by Staff Sgt. Stephenie Wade
375th Air Mobility Wing Public Affairs
12/2/2014 - SCOTT AIR FORCE BASE, Ill. -- For
many years Scott Air Force Base has been supporting local programs that
encourage innovation, enabling young people to be science and
One of those programs, the For Inspiration and Recognition of Science
and Technology (FIRST) Lego League, held its first qualifying
competition of the year for 4th-8th grades on Nov. 22. This is one of 22
FIRST qualifying competitions that will take place in Southwest
Illinois for the 2014-2015 school year.
The FIRST Lego League competition was held in 1989 and engages children
in mentor-based programs to build science, technology, engineering,
mathematics and life skills.
"What we are trying to do here at Air Mobility Command is spark the
interest of the next generation of scientists and engineers," said Dr.
Don Erbschloe, Air Mobility Command Chief Scientist. "That's what the
STEM program is all about and why we take an invested interest. In
addition to competing with this robot, they [children] learn
communication skills. They have to explain what they are trying to
accomplish and their process to how they got it to work. They all have
different roles to play."
For the competition, teams build a robot out of Legos and electric
mechanisms and program it to work. While building the robot, teams also
conduct a research study. Teams and their mentor plan for the
competition months ahead of time.
About two months prior to the qualifying competition date, the team
finds out the robot's mission and has to work together to strategize a
plan to gain the most points during the mission. Each action, such as
moving a ball, is worth points. Teams can earn points during other
portions of the competition as well.
Every year, there is a different challenge theme given to competitors.
In past years, the challenges were topics like climate and
transportation. This year it is education.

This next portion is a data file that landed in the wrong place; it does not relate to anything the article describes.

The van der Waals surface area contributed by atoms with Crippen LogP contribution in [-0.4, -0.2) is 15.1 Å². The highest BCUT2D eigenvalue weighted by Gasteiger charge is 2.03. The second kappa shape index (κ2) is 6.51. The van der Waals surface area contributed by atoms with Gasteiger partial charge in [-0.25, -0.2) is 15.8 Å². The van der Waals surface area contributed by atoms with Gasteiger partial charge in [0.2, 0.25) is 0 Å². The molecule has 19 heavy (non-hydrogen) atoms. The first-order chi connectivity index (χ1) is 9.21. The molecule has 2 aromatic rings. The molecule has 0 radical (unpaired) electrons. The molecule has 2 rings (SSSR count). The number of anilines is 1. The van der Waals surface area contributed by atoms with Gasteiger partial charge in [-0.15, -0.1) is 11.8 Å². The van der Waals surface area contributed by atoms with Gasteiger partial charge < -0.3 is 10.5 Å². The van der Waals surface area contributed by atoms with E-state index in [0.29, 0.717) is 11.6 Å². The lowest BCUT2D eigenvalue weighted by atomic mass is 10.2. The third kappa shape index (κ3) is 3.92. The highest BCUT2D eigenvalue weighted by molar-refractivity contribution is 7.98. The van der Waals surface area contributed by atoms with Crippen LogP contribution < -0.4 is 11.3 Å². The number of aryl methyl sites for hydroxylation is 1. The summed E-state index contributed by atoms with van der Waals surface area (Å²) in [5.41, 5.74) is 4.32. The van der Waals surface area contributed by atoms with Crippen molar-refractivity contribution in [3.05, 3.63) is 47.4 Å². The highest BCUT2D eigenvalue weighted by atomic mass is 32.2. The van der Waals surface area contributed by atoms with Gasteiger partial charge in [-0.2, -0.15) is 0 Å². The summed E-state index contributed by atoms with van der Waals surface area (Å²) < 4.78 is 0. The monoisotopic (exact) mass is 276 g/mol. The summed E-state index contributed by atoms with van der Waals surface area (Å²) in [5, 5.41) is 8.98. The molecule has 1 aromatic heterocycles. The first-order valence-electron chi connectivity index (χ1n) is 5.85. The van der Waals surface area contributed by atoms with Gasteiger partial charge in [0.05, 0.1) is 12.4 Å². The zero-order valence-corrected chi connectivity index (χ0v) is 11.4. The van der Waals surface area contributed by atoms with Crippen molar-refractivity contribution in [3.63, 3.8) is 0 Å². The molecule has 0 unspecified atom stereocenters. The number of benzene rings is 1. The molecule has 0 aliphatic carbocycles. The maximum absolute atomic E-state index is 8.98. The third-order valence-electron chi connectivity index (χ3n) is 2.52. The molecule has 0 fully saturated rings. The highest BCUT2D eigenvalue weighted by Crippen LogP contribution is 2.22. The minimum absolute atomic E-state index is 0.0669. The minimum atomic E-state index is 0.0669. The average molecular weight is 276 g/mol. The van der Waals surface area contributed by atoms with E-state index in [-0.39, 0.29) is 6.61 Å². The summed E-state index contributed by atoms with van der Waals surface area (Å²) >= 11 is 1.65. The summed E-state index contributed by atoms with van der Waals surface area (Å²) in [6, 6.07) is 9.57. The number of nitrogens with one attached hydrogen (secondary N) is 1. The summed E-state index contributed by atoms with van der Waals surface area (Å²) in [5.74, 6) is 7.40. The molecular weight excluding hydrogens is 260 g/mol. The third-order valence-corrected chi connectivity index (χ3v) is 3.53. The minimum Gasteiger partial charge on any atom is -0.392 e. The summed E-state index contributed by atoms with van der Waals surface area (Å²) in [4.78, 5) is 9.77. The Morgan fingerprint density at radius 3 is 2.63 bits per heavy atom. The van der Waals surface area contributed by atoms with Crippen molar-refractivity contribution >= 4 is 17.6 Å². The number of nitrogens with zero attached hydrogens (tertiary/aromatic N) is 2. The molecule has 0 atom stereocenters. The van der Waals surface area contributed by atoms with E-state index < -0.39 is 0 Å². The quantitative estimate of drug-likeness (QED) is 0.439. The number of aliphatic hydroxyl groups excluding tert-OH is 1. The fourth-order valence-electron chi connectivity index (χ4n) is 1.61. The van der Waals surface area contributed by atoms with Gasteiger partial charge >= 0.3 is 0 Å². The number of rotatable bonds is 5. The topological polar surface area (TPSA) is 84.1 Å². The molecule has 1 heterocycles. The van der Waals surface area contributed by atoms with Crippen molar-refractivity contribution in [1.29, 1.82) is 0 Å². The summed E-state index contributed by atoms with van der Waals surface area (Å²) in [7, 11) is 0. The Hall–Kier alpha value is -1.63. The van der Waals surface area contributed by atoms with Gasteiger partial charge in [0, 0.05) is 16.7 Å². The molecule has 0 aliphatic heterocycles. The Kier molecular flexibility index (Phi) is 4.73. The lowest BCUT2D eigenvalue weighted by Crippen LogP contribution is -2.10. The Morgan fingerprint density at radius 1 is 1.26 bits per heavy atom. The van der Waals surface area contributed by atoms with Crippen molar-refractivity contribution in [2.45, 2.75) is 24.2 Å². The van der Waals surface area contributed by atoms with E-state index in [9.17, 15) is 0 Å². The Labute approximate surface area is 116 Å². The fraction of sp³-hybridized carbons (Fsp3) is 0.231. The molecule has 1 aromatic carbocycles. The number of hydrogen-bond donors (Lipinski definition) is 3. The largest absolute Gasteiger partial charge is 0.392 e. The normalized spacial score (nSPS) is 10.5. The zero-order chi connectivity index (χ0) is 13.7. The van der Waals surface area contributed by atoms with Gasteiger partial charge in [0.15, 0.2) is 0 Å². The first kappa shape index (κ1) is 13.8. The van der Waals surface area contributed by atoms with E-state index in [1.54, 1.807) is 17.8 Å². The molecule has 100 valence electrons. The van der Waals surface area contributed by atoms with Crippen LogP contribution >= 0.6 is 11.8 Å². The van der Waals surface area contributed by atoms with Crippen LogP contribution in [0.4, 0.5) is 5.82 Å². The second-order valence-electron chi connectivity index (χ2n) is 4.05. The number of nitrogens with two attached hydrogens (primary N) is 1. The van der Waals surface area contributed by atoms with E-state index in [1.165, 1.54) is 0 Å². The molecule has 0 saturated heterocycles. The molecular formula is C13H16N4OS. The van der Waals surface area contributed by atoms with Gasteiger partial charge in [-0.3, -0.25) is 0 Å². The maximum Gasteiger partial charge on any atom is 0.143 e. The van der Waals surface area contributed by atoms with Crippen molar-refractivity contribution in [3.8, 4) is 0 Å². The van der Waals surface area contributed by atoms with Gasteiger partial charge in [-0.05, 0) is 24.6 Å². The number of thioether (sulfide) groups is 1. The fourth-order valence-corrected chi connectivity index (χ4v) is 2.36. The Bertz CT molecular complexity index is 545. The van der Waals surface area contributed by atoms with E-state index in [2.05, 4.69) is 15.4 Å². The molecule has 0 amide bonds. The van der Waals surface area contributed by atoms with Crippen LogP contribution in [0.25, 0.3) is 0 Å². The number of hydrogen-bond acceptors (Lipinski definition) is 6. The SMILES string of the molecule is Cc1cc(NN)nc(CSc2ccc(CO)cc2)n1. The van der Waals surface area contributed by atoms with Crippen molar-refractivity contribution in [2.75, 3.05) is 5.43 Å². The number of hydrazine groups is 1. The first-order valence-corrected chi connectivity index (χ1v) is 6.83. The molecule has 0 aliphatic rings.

With the theme in mind, each team has to explain to judges their team's
core values, research project, and robot design. It is through this
portion that they learn self-confidence, communication, and leadership
Carla Thorton, Defense Information Systems Agency Engineer, has served as a mentor for 10 teams.
"I help with anything I can, from programming the robot to creating
skits," she said. "If I can't help I find someone who can. Anyone can be
Overall, the program emphasizes gracious professionalism. While teams
are competing against each other for points, they get high marks for
working together cooperatively, and good sportsmanship.
"Seeing what the children are capable of delivering during this
competition is amazing and infectious," said Mike Harvey, Southwest
Illinois FIRST Lego League qualifying tournament coordinator. "Children
see things through a different lens. They have no box or boundaries in
terms of possibilities. In this competition, we provide the structure
and they inject the innovation."
The three winning teams of the 22 Southwest Illinois qualifying
competitions will compete in three regional competitions. If they win at
the regional competitions, they would progress to the state level. The
state winners go to the world level, which is held in St. Louis.
More than 900 scholarship opportunities amounting to over $20 million
are available for 2014 through the FIRST program. For more information
and to locate STEM volunteer opportunities visit http://www3.usfirst.org/roboticsprograms/fll.